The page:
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California Law on Division of Property

Since classification of property and its division can become one of the most contentious issues in a divorce, seek the advice and assistance of a divorce attorney experienced with California laws on community property and property division. The lawyers of Milligan, Beswick, Levine & Knox LLP in San Bernardino County have the experience to help you.

What is Community Property?

California is a community property state and California defines community property as all property, both real and personal, which a married person living in the state acquires during the marriage. This includes property that is located outside the state as well as within the state. With the exception of separate property, no matter how property is titled, and, in the case of income, no matter who earned it, if it is acquired during the marriage it is considered part of the marital community estate.

Upon dissolution of the marriage, community property, absent an agreement between the parties, is divided equally between them. However, an absolute equal division of each asset would not be possible or even reasonable in many cases. For example, to achieve an equal division of every asset would require sale of each asset and division of the proceeds. For many families, forcing the sale of the family residence at the time of the dissolution can cause disruption to the family and result in even more inequity than awarding the residence to one spouse while awarding another asset of equal value to the other spouse. As a result, valuation of assets may become one of the major points of dispute between parties.

Separate property

California law sets out exceptions to what is included in the marital community estate. The exceptions include property acquired by a spouse prior to the marriage and property acquired by a spouse during the marriage by gift or inheritance. The rents, proceeds or profits generated by separate property are also treated as separate property.

Mixed property

While it is usually clear what is and isn’t considered community property, disputes often arise over the classification of property. The classification of property can change during the course of the marriage. For instance, one spouse may own a home prior to marriage. After marriage, however, the home becomes the family residence, mortgage payments are made from income acquired during the marriage, the home is refinanced and several improvements and updates are made. It is likely the home would no longer be considered separate property and would be divided as an asset of the community estate.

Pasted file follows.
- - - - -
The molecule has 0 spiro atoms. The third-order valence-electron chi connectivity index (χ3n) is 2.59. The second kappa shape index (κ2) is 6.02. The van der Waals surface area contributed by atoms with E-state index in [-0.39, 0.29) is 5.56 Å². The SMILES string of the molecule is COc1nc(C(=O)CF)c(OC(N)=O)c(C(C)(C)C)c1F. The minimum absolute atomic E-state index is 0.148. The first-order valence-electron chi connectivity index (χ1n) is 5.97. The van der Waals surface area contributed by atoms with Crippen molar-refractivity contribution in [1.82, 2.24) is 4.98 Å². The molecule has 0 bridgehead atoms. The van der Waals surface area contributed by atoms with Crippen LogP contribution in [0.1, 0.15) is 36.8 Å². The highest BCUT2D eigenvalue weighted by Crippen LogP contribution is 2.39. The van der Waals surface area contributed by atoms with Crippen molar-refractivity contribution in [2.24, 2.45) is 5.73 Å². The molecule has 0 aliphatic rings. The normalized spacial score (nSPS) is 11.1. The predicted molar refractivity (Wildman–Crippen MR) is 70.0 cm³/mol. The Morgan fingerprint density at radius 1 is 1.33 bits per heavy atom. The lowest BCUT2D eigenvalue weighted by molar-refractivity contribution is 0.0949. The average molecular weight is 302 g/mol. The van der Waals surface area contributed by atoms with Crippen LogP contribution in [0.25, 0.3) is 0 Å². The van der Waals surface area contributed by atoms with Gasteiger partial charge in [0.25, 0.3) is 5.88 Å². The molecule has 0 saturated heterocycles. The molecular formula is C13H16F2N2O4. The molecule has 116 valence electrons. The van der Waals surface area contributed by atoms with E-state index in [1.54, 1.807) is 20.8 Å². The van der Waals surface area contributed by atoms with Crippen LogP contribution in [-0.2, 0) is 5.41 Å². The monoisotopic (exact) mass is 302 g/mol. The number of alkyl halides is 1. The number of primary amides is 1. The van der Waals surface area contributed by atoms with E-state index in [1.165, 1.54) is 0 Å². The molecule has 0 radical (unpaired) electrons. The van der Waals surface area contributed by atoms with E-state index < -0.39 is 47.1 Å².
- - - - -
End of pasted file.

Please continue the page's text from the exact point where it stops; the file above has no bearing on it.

Marital agreements

Spouses or prospective spouses may make agreements as to the classification of property both prior to the marriage and at the time of dissolution.

Prenuptial agreements

In California, agreements made prior to marriage, called prenuptial agreements, must conform to certain requirements that protect either party from coercion to enter into an unfair agreement. For instance, the parties must each be represented by independent counsel or must have waived in a separate writing the right to have independent counsel.

The use of prenuptial agreements is becoming more common. This is true not only in situations where the parties may have large estates acquired prior to marriage, but also in the instance of spouses who have children from prior relationships. A couple contemplating marriage, each of whom has children from a prior marriage, may wish to ensure that their own children receive their rightful share of the property.

Postnuptial agreements

Married couples may also make agreements regarding the classification of property subsequent to their marriage. Enforcement of an agreement, if disputed, will likely hinge on the validity of the agreement; whether it appears that the parties each had full disclosure of assets, whether there is any evidence of duress and whether the agreement is fair to both parties.

Contact an Experienced Property & Asset Dissolution Attorney

In complex situations such as dissolution of marriage, the resolution of a property classification dispute requires the assistance of legal counsel experienced in California community property law. The family law attorneys at Milligan, Beswick, Levine & Knox LLP in Redlands, CA can assist you in resolving your property division issues.

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